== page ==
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Boehner Nixes "Speaker Shuttle" Perk

With tears in his eyes, House Republican leader John Boehner of Ohio flashes a thumbs-up after addressing an election night gathering hosted by the National Republican Congressional Committee at the Grand Hyatt hotel in Washington Washington, Tuesday, Nov. 2, 2010. AP

Today, incoming House Speaker John Boehner effectively put a bullet in the so-called Speaker Shuttle perk.

Since Sept. 11, 2001, the Speakers of the House have been offered military flights to and from their home districts. Then-Speaker Dennis Hastert used military jets to go back and forth from the capitol to Illinois. Most recently, Speaker Nancy Pelosi insisted the Speaker Shuttle is a security measure that she can't do without.

But it's costly to taxpayers. A one-way flight from Washington, D.C. to Pelosi's home state of California costs $28,210. Under Pelosi's watch, the perk of the Speaker Shuttle was often extended to include her family members and Democratic colleagues (who reimbursed at a Pentagon-approved commercial rate).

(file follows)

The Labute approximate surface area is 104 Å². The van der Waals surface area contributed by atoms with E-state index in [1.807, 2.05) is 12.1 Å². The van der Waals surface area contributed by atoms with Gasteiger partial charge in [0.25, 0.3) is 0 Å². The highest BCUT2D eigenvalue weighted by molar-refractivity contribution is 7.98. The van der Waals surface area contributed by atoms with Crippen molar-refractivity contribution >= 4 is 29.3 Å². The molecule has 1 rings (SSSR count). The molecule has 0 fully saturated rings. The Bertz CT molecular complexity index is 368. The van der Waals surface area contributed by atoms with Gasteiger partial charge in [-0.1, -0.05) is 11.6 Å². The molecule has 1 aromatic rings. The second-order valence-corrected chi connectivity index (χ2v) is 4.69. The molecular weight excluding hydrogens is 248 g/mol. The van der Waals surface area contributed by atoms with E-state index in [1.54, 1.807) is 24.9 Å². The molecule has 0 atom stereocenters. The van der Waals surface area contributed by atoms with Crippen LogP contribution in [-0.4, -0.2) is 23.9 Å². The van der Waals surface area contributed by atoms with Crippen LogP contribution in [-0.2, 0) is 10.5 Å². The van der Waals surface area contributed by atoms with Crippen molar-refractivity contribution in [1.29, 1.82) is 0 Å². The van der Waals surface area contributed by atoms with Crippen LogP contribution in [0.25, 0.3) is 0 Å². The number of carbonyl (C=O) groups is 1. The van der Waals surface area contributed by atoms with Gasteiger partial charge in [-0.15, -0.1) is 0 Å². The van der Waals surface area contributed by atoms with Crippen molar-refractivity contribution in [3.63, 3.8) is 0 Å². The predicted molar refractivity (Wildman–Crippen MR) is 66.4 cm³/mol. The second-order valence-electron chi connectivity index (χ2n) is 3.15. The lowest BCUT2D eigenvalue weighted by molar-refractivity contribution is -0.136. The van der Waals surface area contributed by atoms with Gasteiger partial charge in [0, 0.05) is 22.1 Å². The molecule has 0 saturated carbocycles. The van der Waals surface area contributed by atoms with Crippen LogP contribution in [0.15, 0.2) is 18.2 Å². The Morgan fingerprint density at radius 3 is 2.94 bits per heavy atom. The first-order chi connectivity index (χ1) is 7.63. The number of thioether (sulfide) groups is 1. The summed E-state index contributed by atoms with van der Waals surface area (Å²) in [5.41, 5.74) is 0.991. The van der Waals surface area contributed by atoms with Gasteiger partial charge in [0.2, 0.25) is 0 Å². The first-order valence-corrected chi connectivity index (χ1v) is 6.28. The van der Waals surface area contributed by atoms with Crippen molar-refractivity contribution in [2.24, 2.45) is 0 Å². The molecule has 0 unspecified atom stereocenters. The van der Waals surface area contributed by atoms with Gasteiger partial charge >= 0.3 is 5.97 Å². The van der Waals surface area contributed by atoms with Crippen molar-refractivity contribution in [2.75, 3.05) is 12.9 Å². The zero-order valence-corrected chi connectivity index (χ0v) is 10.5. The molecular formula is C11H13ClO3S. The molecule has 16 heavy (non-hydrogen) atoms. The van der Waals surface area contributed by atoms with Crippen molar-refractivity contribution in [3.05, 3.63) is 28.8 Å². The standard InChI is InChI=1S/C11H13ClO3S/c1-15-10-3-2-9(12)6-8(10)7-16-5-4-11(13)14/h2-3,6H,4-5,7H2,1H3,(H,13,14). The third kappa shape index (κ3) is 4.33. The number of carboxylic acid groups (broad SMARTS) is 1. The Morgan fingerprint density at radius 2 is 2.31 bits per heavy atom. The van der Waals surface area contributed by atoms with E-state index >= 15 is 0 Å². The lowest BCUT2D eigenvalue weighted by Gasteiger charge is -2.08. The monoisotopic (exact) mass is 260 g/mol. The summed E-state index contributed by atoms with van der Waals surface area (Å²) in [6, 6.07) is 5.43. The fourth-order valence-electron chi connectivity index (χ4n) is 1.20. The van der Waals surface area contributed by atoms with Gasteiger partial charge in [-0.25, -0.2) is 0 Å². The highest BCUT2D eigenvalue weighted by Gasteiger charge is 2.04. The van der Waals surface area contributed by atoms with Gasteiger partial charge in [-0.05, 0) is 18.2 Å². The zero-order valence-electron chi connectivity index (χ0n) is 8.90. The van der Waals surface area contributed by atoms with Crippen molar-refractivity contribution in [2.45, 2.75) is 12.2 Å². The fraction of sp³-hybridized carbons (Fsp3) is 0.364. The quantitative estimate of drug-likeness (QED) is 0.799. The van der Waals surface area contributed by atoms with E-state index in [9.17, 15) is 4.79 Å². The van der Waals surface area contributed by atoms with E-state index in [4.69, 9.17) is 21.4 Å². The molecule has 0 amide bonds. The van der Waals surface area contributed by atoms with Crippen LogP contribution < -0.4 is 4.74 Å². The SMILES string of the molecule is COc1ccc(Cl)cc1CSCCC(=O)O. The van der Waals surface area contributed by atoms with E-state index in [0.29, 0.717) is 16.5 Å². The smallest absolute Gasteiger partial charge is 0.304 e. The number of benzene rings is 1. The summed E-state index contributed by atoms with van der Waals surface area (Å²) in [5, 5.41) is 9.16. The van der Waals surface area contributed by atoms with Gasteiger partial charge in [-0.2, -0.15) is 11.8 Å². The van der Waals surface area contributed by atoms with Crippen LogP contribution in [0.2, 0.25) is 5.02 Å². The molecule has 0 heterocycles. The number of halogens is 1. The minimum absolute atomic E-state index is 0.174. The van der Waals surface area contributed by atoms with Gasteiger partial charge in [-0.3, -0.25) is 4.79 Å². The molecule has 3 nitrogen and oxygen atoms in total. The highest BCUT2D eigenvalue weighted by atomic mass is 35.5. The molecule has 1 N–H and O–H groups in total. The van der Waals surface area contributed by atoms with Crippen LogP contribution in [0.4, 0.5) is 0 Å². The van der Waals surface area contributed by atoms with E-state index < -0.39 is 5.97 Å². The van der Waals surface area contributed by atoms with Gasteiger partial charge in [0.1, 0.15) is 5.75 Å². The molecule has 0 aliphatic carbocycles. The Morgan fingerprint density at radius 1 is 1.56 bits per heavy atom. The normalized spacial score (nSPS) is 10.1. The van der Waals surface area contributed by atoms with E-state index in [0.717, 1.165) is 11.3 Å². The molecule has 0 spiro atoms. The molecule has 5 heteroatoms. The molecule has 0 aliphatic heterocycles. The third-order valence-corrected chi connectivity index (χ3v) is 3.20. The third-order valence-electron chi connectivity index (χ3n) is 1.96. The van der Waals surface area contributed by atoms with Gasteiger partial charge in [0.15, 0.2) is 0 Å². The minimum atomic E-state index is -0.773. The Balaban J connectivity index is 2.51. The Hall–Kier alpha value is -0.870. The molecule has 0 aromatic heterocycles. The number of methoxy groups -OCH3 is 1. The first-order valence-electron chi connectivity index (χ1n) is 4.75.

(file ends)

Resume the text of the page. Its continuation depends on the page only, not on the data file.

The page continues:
Today, Boehner indicated he doesn't see the same security risk as does Pelosi. He told reporters he intends to fly commercially when he travels between Washington, D.C. and his home state of Ohio, as he's always done. Like other members of Congress, Boehner's office says he may use military aircraft if he visits troops in Iraq or Afghanistan.

Pelosi's Speaker Shuttle: The Inside Story

In this Feb. 19, 2008, file photo, Sen. Ted Stevens, R-Alaska, listens to questions from members of the Capitol press corps., following his address of the state legislature, in Juneau, Alaska. Stevens, the longest-serving Republican senator in U.S. history, died in a small plane crash in Alaska, Tuesday, Aug. 10, 2010. He was 86. <br><br> <a href="" class="linkIcon read"><b> Spokesman: Ex-Sen. Ted Stevens Dead in Crash</b></a> Chris Miller
Sharyl Attkisson is a CBS News Investigative Correspondent based in Washington. You can read more of her posts in Hotsheet here.
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